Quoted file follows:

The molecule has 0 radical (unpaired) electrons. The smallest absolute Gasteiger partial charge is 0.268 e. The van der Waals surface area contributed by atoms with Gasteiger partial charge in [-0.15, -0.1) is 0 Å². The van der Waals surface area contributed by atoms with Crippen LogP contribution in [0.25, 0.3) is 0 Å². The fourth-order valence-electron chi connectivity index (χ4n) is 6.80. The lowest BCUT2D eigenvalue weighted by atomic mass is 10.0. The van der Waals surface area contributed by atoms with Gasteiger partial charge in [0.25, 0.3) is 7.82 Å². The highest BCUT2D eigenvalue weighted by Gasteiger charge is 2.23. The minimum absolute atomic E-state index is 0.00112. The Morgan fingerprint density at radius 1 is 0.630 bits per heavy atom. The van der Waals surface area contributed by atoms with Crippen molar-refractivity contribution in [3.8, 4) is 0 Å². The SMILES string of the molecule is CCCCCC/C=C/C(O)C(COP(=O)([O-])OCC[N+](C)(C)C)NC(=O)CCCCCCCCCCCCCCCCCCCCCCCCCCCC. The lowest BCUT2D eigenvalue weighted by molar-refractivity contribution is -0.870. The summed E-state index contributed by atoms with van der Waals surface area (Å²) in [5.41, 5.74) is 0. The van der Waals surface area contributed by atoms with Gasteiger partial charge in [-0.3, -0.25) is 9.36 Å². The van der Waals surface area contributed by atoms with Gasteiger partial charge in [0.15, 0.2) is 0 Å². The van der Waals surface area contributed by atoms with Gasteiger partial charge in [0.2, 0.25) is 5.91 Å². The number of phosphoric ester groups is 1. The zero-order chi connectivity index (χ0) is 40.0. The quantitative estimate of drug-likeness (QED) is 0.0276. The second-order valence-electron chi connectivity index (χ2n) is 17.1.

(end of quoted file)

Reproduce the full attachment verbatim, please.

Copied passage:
The molecule has 0 radical (unpaired) electrons. The smallest absolute Gasteiger partial charge is 0.268 e. The van der Waals surface area contributed by atoms with Gasteiger partial charge in [-0.15, -0.1) is 0 Å². The van der Waals surface area contributed by atoms with Crippen LogP contribution in [0.25, 0.3) is 0 Å². The fourth-order valence-electron chi connectivity index (χ4n) is 6.80. The lowest BCUT2D eigenvalue weighted by atomic mass is 10.0. The van der Waals surface area contributed by atoms with Gasteiger partial charge in [0.25, 0.3) is 7.82 Å². The highest BCUT2D eigenvalue weighted by Gasteiger charge is 2.23. The minimum absolute atomic E-state index is 0.00112. The Morgan fingerprint density at radius 1 is 0.630 bits per heavy atom. The van der Waals surface area contributed by atoms with Crippen molar-refractivity contribution in [3.8, 4) is 0 Å². The SMILES string of the molecule is CCCCCC/C=C/C(O)C(COP(=O)([O-])OCC[N+](C)(C)C)NC(=O)CCCCCCCCCCCCCCCCCCCCCCCCCCCC. The lowest BCUT2D eigenvalue weighted by molar-refractivity contribution is -0.870. The summed E-state index contributed by atoms with van der Waals surface area (Å²) in [5.41, 5.74) is 0. The van der Waals surface area contributed by atoms with Gasteiger partial charge in [-0.3, -0.25) is 9.36 Å². The van der Waals surface area contributed by atoms with Gasteiger partial charge in [0.15, 0.2) is 0 Å². The van der Waals surface area contributed by atoms with Gasteiger partial charge in [0.2, 0.25) is 5.91 Å². The number of phosphoric ester groups is 1. The zero-order chi connectivity index (χ0) is 40.0. The quantitative estimate of drug-likeness (QED) is 0.0276. The second-order valence-electron chi connectivity index (χ2n) is 17.1.